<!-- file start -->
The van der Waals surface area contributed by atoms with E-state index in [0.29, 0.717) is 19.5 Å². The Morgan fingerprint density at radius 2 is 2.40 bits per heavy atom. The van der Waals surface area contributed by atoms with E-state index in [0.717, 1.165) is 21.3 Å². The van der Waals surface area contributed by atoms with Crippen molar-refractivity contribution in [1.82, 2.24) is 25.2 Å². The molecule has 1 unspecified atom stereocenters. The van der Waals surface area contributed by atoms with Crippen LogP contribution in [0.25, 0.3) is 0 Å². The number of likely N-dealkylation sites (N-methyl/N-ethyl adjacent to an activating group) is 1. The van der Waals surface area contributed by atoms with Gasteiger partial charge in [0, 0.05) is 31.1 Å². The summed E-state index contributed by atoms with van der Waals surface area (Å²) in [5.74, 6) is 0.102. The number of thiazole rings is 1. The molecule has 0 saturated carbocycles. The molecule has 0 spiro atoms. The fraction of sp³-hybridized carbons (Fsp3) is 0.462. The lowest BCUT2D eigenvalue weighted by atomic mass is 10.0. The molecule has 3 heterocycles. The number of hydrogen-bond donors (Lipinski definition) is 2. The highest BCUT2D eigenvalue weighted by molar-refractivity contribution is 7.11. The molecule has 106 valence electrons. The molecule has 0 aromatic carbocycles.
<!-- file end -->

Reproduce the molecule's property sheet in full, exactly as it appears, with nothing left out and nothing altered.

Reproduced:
The van der Waals surface area contributed by atoms with E-state index in [0.29, 0.717) is 19.5 Å². The Morgan fingerprint density at radius 2 is 2.40 bits per heavy atom. The van der Waals surface area contributed by atoms with E-state index in [0.717, 1.165) is 21.3 Å². The van der Waals surface area contributed by atoms with Crippen molar-refractivity contribution in [1.82, 2.24) is 25.2 Å². The molecule has 1 unspecified atom stereocenters. The van der Waals surface area contributed by atoms with Crippen LogP contribution in [0.25, 0.3) is 0 Å². The number of likely N-dealkylation sites (N-methyl/N-ethyl adjacent to an activating group) is 1. The van der Waals surface area contributed by atoms with Gasteiger partial charge in [0, 0.05) is 31.1 Å². The summed E-state index contributed by atoms with van der Waals surface area (Å²) in [5.74, 6) is 0.102. The number of thiazole rings is 1. The molecule has 0 saturated carbocycles. The molecule has 0 spiro atoms. The fraction of sp³-hybridized carbons (Fsp3) is 0.462. The lowest BCUT2D eigenvalue weighted by atomic mass is 10.0. The molecule has 3 heterocycles. The number of hydrogen-bond donors (Lipinski definition) is 2. The highest BCUT2D eigenvalue weighted by molar-refractivity contribution is 7.11. The molecule has 106 valence electrons. The molecule has 0 aromatic carbocycles.